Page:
Ninth Circuit denies disclosure of Proposition 8 internal campaign documents News
Ninth Circuit denies disclosure of Proposition 8 internal campaign documents

[JURIST] The US Court of Appeals for the Ninth Circuit [official website] ruled [opinion, PDF] Friday that California same-sex marriage [JURIST news archive] supporters cannot access Proposition 8 [JURIST news archive] supporters' internal campaign communications. The court denied disclosure of the documents on First Amendment [text] grounds, finding that it would violate the right of freedom of association. Proponents of same-sex marriage wanted to use the documents as evidence in the upcoming suit challenging Proposition 8 to show that its passage was "the result of disapproval or animus against a politically unpopular group." The court, however, did not agree that this was a valid reason to infringe First Amendment rights:

Where, as here, discovery would have the practical effect of discouraging the exercise of First Amendment associational rights, the party seeking discovery must demonstrate a need for the information sufficiently compelling to outweigh the impact on those rights. Plaintiffs have not on the existing record carried that burden in this case.

The ruling reverses a decision by Judge Vaughn Walker of the US District Court for the Northern District of California [official website], which had compelled disclosure. The case is scheduled to go to trial before Walker on January 11.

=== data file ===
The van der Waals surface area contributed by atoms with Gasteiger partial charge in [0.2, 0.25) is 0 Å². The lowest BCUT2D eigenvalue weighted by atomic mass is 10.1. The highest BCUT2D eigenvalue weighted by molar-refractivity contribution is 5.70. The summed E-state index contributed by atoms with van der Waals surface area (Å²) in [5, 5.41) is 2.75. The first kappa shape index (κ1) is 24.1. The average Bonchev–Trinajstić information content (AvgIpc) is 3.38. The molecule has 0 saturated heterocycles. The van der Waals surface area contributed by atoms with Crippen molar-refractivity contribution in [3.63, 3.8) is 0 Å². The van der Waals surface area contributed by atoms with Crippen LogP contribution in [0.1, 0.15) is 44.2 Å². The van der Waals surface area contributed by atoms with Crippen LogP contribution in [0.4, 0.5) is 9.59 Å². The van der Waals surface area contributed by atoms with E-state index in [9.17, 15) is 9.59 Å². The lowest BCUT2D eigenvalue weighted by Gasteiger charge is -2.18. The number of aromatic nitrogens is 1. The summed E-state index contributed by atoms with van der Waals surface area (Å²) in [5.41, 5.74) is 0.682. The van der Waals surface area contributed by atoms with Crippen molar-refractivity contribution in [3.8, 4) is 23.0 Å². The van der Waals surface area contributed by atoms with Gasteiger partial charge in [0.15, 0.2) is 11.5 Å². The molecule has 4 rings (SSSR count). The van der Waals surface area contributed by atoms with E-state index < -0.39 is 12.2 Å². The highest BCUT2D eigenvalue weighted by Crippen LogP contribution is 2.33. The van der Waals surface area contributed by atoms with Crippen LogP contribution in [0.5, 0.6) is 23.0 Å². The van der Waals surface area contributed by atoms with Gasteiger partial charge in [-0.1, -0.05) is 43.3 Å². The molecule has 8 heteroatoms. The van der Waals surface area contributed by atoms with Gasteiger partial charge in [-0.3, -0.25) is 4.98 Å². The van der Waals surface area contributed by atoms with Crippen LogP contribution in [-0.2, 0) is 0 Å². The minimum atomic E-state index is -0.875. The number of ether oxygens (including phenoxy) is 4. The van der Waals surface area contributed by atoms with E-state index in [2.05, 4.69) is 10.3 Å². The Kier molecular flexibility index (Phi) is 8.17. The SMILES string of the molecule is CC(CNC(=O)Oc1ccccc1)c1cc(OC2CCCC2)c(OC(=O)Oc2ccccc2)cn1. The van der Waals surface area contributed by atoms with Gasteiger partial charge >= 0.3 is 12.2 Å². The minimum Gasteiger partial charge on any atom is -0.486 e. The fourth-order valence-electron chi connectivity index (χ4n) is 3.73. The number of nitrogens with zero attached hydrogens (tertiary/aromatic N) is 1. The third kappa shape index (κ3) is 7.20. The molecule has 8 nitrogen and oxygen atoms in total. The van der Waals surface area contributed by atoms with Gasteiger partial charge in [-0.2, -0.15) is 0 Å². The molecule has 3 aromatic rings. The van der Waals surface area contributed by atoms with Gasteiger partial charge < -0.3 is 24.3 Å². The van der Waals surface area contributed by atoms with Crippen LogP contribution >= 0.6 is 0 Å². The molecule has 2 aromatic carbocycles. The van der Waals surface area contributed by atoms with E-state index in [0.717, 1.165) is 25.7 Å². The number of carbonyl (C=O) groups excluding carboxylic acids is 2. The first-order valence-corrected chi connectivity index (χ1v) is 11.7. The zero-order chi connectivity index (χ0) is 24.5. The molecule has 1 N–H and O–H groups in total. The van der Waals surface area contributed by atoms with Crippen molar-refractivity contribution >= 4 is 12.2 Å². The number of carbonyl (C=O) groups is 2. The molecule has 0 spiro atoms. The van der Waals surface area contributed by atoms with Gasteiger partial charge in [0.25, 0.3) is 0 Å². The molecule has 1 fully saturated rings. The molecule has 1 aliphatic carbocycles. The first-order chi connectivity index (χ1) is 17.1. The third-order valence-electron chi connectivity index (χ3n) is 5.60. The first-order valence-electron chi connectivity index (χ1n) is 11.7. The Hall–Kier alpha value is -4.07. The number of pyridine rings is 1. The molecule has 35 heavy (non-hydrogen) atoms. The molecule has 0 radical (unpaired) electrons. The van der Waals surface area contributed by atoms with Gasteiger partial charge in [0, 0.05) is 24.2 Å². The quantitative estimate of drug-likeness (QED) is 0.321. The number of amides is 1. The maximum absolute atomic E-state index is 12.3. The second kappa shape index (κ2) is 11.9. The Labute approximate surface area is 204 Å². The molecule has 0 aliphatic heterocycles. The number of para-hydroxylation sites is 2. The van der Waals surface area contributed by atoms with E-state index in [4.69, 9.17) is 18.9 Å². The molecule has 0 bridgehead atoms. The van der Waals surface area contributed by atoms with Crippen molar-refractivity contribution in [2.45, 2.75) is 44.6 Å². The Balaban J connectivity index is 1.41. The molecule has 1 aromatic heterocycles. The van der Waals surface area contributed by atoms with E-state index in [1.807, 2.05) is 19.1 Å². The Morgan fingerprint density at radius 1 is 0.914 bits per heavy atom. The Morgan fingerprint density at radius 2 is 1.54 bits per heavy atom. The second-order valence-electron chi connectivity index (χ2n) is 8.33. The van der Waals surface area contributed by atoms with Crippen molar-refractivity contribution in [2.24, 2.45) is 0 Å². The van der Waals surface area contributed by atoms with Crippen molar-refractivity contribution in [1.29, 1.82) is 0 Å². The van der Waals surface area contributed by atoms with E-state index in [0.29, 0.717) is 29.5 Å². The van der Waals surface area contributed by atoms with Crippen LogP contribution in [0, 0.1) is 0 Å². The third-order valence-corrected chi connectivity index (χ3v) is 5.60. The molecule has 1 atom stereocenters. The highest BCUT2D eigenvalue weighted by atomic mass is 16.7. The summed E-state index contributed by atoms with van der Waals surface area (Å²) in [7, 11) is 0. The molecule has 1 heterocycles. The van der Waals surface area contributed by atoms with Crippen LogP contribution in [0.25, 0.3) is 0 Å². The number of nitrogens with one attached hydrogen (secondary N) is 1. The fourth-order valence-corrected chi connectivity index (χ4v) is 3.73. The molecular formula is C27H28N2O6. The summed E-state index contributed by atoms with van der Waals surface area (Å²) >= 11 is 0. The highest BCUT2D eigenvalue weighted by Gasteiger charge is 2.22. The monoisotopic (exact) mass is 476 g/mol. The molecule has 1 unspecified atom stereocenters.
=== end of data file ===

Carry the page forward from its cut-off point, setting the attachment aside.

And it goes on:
Last month, the Ninth Circuit affirmed [JURIST report] Walker's denial of a motion to intervene in the suit by conservative advocacy group the Campaign for California Families. The group sought to intervene because it believed that the current groups defending the suit would not adequately represent its interests. Walker ruled in August that several advocacy organizations representing both sides of the issue could not intervene in the lawsuit [complaint, PDF] challenging Proposition 8. The lawsuit was filed [JURIST report] in May by former US solicitor general Ted Olson and prominent litigator David Boies [professional profiles], who were opposing counsel in Bush v. Gore [opinion], which decided the outcome of the contested 2000 US Presidential election [JURIST backgrounder].